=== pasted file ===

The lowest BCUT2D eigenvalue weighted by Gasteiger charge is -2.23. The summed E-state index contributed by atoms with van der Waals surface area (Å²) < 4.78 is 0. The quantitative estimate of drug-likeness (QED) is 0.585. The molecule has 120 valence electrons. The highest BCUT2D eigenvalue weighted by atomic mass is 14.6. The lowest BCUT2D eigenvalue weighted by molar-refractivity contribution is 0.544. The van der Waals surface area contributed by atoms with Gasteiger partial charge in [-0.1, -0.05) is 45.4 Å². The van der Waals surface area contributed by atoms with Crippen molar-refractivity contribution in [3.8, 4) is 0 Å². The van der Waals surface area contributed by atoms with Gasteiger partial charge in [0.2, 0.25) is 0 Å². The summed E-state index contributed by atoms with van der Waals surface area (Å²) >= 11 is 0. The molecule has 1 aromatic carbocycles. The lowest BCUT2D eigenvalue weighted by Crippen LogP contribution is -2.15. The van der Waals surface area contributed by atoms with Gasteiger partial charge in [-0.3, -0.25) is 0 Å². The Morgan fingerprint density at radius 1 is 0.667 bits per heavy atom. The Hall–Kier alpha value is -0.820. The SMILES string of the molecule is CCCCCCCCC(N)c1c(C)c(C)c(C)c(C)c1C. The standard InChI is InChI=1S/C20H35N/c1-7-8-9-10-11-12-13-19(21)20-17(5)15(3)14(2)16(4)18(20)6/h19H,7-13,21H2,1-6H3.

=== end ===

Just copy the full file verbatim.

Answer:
The lowest BCUT2D eigenvalue weighted by Gasteiger charge is -2.23. The summed E-state index contributed by atoms with van der Waals surface area (Å²) < 4.78 is 0. The quantitative estimate of drug-likeness (QED) is 0.585. The molecule has 120 valence electrons. The highest BCUT2D eigenvalue weighted by atomic mass is 14.6. The lowest BCUT2D eigenvalue weighted by molar-refractivity contribution is 0.544. The van der Waals surface area contributed by atoms with Gasteiger partial charge in [-0.1, -0.05) is 45.4 Å². The van der Waals surface area contributed by atoms with Crippen molar-refractivity contribution in [3.8, 4) is 0 Å². The van der Waals surface area contributed by atoms with Gasteiger partial charge in [0.2, 0.25) is 0 Å². The summed E-state index contributed by atoms with van der Waals surface area (Å²) >= 11 is 0. The molecule has 1 aromatic carbocycles. The lowest BCUT2D eigenvalue weighted by Crippen LogP contribution is -2.15. The van der Waals surface area contributed by atoms with Gasteiger partial charge in [-0.3, -0.25) is 0 Å². The Morgan fingerprint density at radius 1 is 0.667 bits per heavy atom. The Hall–Kier alpha value is -0.820. The SMILES string of the molecule is CCCCCCCCC(N)c1c(C)c(C)c(C)c(C)c1C. The standard InChI is InChI=1S/C20H35N/c1-7-8-9-10-11-12-13-19(21)20-17(5)15(3)14(2)16(4)18(20)6/h19H,7-13,21H2,1-6H3.